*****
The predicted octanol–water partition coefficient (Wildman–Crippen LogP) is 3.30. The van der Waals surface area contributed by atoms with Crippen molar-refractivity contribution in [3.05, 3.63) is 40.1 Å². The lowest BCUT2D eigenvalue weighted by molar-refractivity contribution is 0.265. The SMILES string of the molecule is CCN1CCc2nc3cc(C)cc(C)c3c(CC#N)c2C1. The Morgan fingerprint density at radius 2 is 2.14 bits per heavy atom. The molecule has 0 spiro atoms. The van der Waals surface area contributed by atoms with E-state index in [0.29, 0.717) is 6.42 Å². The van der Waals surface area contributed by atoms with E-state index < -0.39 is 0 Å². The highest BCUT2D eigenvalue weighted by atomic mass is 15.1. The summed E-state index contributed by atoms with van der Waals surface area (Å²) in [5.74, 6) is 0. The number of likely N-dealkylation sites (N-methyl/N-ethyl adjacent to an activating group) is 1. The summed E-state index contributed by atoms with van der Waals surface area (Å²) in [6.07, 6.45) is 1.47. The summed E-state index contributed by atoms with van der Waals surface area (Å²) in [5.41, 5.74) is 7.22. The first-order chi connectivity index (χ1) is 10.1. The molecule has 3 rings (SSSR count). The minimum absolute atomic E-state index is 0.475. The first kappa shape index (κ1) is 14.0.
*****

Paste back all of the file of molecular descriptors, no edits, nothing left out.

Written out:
The predicted octanol–water partition coefficient (Wildman–Crippen LogP) is 3.30. The van der Waals surface area contributed by atoms with Crippen molar-refractivity contribution in [3.05, 3.63) is 40.1 Å². The lowest BCUT2D eigenvalue weighted by molar-refractivity contribution is 0.265. The SMILES string of the molecule is CCN1CCc2nc3cc(C)cc(C)c3c(CC#N)c2C1. The Morgan fingerprint density at radius 2 is 2.14 bits per heavy atom. The molecule has 0 spiro atoms. The van der Waals surface area contributed by atoms with E-state index in [0.29, 0.717) is 6.42 Å². The van der Waals surface area contributed by atoms with E-state index < -0.39 is 0 Å². The highest BCUT2D eigenvalue weighted by atomic mass is 15.1. The summed E-state index contributed by atoms with van der Waals surface area (Å²) in [5.74, 6) is 0. The number of likely N-dealkylation sites (N-methyl/N-ethyl adjacent to an activating group) is 1. The summed E-state index contributed by atoms with van der Waals surface area (Å²) in [6.07, 6.45) is 1.47. The summed E-state index contributed by atoms with van der Waals surface area (Å²) in [5.41, 5.74) is 7.22. The first-order chi connectivity index (χ1) is 10.1. The molecule has 3 rings (SSSR count). The minimum absolute atomic E-state index is 0.475. The first kappa shape index (κ1) is 14.0.